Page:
On September 4th, RAIN, in collaboration with the Embassy of the Republic of Niger, hosted Niger: A Country United in the Face of Turmoil, a presentation and informal discussion focusing on Niger and its place in the changing landscape of drought and turmoil in West Africa. Held at the Elliott School of International Affairs of George Washington University in Washington, D.C., the reception featured Tuareg musician Omara Moctar (Bombino) and Bess Palmisciano, Executive Director of RAIN. Niger Embassy representative Boubacar Rilla was also present.
Niger is feeling the effects of the downfall of Quaddafi, the Mali civil war and the radicalization of northern Nigeria. Nigeriens are united in their hopes for their country and their children, but face many obstacles to stability and food security. Omara and Bess shared their experiences and their hopes for Niger, and engaged in a lively discussion with attendees.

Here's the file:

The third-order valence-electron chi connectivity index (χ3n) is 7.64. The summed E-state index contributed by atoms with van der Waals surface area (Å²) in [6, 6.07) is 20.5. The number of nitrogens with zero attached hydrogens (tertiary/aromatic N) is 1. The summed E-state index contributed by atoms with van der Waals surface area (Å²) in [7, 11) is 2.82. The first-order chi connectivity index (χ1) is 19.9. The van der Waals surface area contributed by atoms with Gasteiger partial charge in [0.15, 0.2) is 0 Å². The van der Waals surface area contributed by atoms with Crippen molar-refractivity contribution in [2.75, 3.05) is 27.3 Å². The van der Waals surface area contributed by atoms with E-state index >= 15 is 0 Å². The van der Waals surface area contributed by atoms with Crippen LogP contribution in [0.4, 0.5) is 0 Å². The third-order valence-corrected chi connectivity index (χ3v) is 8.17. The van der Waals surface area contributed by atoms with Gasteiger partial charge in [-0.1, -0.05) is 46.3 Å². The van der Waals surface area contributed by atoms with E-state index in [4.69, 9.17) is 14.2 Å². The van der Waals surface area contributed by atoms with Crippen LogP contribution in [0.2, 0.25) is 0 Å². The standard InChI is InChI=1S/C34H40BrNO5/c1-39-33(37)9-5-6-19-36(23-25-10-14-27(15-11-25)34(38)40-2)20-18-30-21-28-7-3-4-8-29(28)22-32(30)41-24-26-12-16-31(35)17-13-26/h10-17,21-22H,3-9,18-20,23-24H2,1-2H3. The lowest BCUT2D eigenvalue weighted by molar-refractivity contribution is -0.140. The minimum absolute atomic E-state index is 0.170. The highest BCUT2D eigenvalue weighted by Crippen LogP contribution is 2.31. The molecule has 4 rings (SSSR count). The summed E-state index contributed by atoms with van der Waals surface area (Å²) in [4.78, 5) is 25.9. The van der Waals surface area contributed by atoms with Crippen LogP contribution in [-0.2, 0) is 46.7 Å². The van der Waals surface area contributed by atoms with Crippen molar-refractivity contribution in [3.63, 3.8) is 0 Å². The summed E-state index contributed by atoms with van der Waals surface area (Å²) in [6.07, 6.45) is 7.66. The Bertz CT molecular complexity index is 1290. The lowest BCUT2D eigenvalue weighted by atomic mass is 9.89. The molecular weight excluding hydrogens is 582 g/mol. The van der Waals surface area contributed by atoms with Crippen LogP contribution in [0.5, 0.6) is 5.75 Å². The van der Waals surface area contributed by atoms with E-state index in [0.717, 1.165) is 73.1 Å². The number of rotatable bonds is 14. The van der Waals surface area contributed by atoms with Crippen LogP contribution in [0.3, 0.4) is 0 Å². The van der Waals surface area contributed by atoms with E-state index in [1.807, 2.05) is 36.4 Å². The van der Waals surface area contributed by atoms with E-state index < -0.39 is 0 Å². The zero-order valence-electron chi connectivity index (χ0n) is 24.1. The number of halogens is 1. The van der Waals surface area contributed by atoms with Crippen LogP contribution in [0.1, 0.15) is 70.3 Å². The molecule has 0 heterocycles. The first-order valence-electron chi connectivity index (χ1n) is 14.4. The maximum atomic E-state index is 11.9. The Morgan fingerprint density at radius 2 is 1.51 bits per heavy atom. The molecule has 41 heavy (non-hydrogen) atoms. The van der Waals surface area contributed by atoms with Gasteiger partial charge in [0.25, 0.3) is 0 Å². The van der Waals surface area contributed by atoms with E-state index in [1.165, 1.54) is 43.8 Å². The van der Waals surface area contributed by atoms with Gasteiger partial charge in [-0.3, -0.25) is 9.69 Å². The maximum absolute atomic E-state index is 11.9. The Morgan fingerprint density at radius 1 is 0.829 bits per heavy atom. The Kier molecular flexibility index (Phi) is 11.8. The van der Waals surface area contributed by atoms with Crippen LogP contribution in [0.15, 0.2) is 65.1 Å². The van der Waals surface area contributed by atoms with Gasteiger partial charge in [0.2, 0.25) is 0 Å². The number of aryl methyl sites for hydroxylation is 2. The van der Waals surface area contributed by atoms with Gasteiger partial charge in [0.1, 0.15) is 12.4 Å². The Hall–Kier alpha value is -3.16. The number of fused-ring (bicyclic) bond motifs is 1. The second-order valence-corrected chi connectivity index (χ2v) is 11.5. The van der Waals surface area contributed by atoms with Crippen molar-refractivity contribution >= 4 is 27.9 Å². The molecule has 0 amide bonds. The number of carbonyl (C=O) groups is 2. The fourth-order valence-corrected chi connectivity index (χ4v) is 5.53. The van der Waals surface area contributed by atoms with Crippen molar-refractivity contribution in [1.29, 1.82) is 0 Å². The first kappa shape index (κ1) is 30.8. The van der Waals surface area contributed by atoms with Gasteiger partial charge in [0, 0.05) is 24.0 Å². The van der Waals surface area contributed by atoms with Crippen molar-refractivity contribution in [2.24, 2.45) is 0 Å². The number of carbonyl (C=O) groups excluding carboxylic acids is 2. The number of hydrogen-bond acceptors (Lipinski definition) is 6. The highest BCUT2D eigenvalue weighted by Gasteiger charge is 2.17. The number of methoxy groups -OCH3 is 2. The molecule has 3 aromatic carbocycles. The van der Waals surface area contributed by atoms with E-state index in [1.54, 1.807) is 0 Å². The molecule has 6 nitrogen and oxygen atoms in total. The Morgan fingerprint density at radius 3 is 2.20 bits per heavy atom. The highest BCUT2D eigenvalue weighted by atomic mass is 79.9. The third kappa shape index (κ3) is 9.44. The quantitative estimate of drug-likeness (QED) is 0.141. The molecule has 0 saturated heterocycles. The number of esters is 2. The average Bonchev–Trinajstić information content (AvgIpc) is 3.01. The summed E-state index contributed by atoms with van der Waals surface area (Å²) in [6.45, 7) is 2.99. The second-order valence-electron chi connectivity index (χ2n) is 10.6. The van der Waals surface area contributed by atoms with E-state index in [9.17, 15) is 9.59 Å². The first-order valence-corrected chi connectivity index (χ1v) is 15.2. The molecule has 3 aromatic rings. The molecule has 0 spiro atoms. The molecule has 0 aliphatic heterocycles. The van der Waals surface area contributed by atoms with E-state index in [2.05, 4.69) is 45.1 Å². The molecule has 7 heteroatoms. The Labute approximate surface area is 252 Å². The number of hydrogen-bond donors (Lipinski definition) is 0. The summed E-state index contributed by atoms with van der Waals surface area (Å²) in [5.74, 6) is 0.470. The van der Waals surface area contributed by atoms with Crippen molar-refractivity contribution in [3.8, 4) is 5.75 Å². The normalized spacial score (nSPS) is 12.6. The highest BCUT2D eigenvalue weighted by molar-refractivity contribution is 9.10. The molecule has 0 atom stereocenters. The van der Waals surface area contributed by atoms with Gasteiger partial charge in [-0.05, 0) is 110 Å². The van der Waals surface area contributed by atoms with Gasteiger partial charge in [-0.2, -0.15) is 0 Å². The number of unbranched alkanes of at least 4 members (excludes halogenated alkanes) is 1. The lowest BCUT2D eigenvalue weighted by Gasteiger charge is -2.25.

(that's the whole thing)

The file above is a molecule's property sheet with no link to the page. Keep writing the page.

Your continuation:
The reception followed a rousing free concert by Bombino and his group at the Kennedy Center Millennium, where Hendrix inspired hypnotic acoustic breezes and Saharan sonic sandstorms brought the audience out of their seats to dance along and cheer.
Omara is a Tuareg musician of the Ifoghas tribe from the Niger nomadic encampment of Tidine. In 2006, he traveled to California with the band Tidawt and recorded a desert blues version of Hey Negrita with Keith Richards and Charlie Watts. In 2009, he was featured in filmmaker Ron Wyman’s documentary about the Tuareg, AGADEZ: the Music and the Rebellion. His most recent album, AGADEZ, has gained worldwide acclaim. Since 1990, Omara has experienced exile from Niger several times, and is a proponent of peace in the region through his music.